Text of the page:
Knowing how much I love online networking, my husband is encouraging me to try "Second Life." I believe he's curious but leery of trying it himself. He just came back from a conference in which a Unitarian Universalist minister was raving about the virtual UU congregation she'd created in this virtual world.


I went to the site, but it looked daunting. More than that, it looked as though it could become a terrific waste of time and dangerously addictive. Supposedly you can promote your real-life products there - has anyone tried it for books? I should think the two would be mutually exclusive in that anyone who has time for Second Life probably doesn't have time to read.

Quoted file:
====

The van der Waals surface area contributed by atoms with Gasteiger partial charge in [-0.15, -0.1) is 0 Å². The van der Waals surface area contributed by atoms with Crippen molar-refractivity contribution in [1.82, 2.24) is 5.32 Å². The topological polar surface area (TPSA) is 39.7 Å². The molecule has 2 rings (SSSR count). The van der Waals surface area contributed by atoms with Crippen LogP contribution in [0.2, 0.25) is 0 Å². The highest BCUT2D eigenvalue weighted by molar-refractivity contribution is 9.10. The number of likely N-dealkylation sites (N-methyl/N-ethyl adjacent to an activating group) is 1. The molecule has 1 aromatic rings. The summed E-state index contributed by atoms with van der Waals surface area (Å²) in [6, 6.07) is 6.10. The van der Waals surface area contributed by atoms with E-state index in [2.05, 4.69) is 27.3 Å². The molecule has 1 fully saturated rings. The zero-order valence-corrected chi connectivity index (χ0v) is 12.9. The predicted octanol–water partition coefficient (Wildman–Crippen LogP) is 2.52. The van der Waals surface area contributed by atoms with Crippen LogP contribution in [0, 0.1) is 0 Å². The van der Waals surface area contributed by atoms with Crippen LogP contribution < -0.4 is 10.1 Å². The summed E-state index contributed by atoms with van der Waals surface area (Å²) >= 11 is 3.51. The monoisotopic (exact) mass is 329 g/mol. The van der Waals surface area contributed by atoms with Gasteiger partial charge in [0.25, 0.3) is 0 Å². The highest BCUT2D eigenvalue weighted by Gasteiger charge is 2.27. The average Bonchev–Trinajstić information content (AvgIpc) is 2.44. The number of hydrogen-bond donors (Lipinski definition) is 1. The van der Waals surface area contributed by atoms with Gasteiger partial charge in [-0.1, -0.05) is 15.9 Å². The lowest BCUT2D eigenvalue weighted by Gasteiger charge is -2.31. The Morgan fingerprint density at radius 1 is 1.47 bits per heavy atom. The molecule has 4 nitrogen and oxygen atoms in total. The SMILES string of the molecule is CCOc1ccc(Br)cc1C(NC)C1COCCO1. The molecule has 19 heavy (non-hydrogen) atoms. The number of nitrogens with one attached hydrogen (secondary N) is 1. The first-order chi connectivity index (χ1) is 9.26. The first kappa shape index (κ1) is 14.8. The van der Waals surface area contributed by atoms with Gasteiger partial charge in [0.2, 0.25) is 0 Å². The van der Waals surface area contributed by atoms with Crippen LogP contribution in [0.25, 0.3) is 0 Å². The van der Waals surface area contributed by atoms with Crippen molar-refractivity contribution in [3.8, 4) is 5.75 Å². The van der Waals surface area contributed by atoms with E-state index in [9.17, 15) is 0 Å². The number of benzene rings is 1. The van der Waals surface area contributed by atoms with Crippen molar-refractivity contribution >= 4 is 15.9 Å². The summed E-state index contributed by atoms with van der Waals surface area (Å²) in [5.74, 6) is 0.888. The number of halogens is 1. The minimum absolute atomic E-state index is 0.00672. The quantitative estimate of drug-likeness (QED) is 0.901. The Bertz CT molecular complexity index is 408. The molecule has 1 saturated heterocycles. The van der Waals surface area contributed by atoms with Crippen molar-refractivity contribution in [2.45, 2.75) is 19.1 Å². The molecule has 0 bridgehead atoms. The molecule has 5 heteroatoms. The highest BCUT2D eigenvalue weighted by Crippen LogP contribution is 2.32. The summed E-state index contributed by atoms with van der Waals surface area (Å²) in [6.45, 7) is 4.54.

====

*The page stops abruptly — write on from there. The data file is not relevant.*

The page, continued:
Julie Lomoe's Musings Mysterioso

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What is this? It sounds a bit like the game-playing some young people engage in, with alter egos, etc. From the point-of-view of publicity, it probably isn't worth the time investment. (Very little is, actually).
I've not tried it. I do play Eve Online and World of Warcraft, but I think Second Life is a tad different.

The key on second life as a promotional tool is how the other participants view it. If they see it as a game, then it won't likely be a good outlet.


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